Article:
Feature Photo: Michael Kopech, RHP, Red Sox
2016 AFL Surprise Saguaros
Dave DeFreitas and Mark Shreve continue to go though their AFL notes, and offer up their views on six prospects this week, as we move into our second week of AFL coverage with 2080’s AFL Prospect Spotlight newsletter. Be sure to also check out some new reports from DeFreitas in our updated Report Library, and have some fun perusing Alec Dopp’s updated Prospect Video Library, which is pushing 50 new videos from just the first ten days of action.
2080 Prospect Spotlights – Arizona Fall League
After finding his stride and dominating Cal League hitters out of the pen in 2016, the Brazilian native is now very much on the Mariners’ radar, and he’s currently here in Arizona being tested against slightly more concentrated competition. Vieira has a thick muscular frame and has some effort and funk in the delivery. He keeps the front side closed for a long time before coming right over the top with his max-effort arm action. Even with his big velocity, he doesn’t have a real quick arm – but he gets great angle and with his long arms, and it seems as though he is reaching out and placing the ball in the catcher’s mitt. He typically sits in the high 90s with the fastball (and was up to 99 mph earlier this summer in Bakersfield during a series vs. Lancaster), but he sat 98-to-101 mph last week in his AFL debut, vs. the Mesa Solar Sox. He doesn’t have big movement on the pitch, but does have some late hop and really has it get heavy when he is locating down in the zone. In addition to the fastball, Vieira’s curveball is a hammer, with the ingredients to be plus, and with 11-to-5 snap. He has not been consistent with the pitch in the past, but this year seems to have figured out that he does not need to be perfect with it, and is now throwing it rather than aiming it.
Leading up to this season, Thyago’s main enemy was his inability to throw strikes with any kind of consistency, erasing any advantage his power stuff provided. He put up 6.39 K/9 and 5.81 BB/9 rates in his second year in the Midwest League in 2015, and the ratios were not much better in 2014 with 10.02 K/9 and 6.10 BB/9. However, 2016 saw him focus on really driving the ball to the bottom of the zone and worrying less about giving up contact. This resulted in his groundball rate going from 0.80, 0.74 and 0.97 in 2013-15 to 1.63 in 2016. The adjustment here I believe led to increased confidence working in the zone which ultimately resulted in 3.65 BB/9, 10.76 K/9 and less than a hit per inning over 44 ⅓ innings pitched. Vieira will start the 2017 at 23 years old, and with his 80-grade fastball and future 60-grade curveball in his arsenal, if he can even get to 40-grade command with the fastball, he should be able to replicate this recent success as he climbs the ladder and reach his ceiling of a Role 50 setup reliever. If Viera turns in a solid AFL performance, I expect him to be in big league camp in March, and start 2017 in Double-A. Check out my full report here. – Dave DeFreitas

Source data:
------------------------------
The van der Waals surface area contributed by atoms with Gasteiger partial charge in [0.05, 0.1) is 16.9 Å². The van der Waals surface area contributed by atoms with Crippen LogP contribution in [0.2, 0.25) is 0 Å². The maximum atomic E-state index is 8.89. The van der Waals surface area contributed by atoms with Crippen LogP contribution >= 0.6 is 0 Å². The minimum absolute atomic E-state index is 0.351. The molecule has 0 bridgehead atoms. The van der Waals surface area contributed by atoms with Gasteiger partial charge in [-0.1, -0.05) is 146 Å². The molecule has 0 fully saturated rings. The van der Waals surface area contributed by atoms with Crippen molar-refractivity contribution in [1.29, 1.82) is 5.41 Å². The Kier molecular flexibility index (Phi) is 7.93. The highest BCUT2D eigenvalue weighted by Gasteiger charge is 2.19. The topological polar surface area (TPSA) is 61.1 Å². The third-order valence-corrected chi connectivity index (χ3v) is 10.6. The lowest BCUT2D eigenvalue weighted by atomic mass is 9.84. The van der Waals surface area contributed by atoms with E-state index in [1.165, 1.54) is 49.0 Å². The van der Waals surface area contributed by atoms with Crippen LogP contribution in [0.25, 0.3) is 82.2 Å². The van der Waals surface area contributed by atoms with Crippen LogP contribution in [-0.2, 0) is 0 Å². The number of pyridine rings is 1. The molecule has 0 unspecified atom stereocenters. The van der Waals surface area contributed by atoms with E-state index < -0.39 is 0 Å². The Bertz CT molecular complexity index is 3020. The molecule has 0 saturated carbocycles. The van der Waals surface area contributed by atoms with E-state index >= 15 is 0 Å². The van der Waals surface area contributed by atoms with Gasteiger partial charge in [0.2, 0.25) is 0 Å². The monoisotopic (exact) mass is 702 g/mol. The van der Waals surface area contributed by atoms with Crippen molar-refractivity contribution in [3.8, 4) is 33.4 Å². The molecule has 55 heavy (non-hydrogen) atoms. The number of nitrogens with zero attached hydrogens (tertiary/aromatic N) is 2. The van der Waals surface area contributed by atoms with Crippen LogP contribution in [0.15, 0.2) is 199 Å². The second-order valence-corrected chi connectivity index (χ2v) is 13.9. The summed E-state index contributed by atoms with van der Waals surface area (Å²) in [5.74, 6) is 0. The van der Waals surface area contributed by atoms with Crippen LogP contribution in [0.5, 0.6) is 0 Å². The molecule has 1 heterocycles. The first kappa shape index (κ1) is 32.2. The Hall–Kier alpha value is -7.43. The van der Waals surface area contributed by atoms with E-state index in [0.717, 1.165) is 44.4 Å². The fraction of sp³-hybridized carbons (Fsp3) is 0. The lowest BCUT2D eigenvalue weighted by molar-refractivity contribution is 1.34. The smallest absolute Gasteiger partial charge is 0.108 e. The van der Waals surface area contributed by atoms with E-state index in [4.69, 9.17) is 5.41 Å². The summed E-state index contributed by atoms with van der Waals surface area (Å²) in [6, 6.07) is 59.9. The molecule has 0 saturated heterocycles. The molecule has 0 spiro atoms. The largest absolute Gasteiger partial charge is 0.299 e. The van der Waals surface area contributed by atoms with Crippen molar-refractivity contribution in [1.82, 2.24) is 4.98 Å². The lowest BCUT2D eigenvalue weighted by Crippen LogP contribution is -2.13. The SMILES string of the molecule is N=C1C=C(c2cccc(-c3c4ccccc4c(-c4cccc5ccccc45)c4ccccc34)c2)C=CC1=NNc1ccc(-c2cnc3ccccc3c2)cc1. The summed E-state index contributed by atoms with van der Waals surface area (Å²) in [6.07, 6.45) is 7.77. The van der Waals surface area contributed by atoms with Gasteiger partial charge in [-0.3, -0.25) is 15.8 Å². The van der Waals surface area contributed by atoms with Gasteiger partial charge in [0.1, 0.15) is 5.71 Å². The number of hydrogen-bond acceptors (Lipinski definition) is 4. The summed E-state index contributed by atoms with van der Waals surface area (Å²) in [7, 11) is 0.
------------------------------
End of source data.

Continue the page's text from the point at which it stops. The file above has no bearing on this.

Kopech came into the Fall League as one of the fresher young arms, having not thrown a competitive pitch until June 17 after fracturing his hand in early March, and then missing a week in July with a calf strain which combined to limit his season to just 11 starts and 52 innings at High A Carolina. His results for the year were a story of binary outcomes, with a late season surge of three consecutive starts where he threw 18 innings and punched out 32 while walking just four, and finishing the year with back-to-back starts of 0.2 and 2.1 innings, where he gave up six hits and seven walks combined.
His first AFL start on October 15 showed he’s got some gas left in the tank this year, as the big righty threw up three hitless frames, striking out five, and challenging hitters with great command of his fastball, sitting 97-to-99 mph (T100) and exploding in the zone with some slight arm-side movement. He pounded the zone to all quadrants, but with particularly sharp command to the glove side. Establishing the fastball to the outside corner to RHH played up a slider that had plus action at 85-to-88 mph, which he showed that he could vary the break on for a strike-throwing version with tilt and sharp bite, and dial-up some strike-to-ball sweep for swing and miss and put-away. The FB/SL combo, in this view, was dominant, with the hardest hit ball being a routine fly to left-center field. He also threw two changeups that flashed some late bottom in the 88-to-89 mph range that replicated the fastball arm speed of out of hand, though it was underutilized (and not needed) in this view thanks to the overpowering FB/SL combination. Overall he threw 40 pitches, 32 for strikes, with half of those balls being of the nibbling fastballs and hard slider-types to try to get some chase.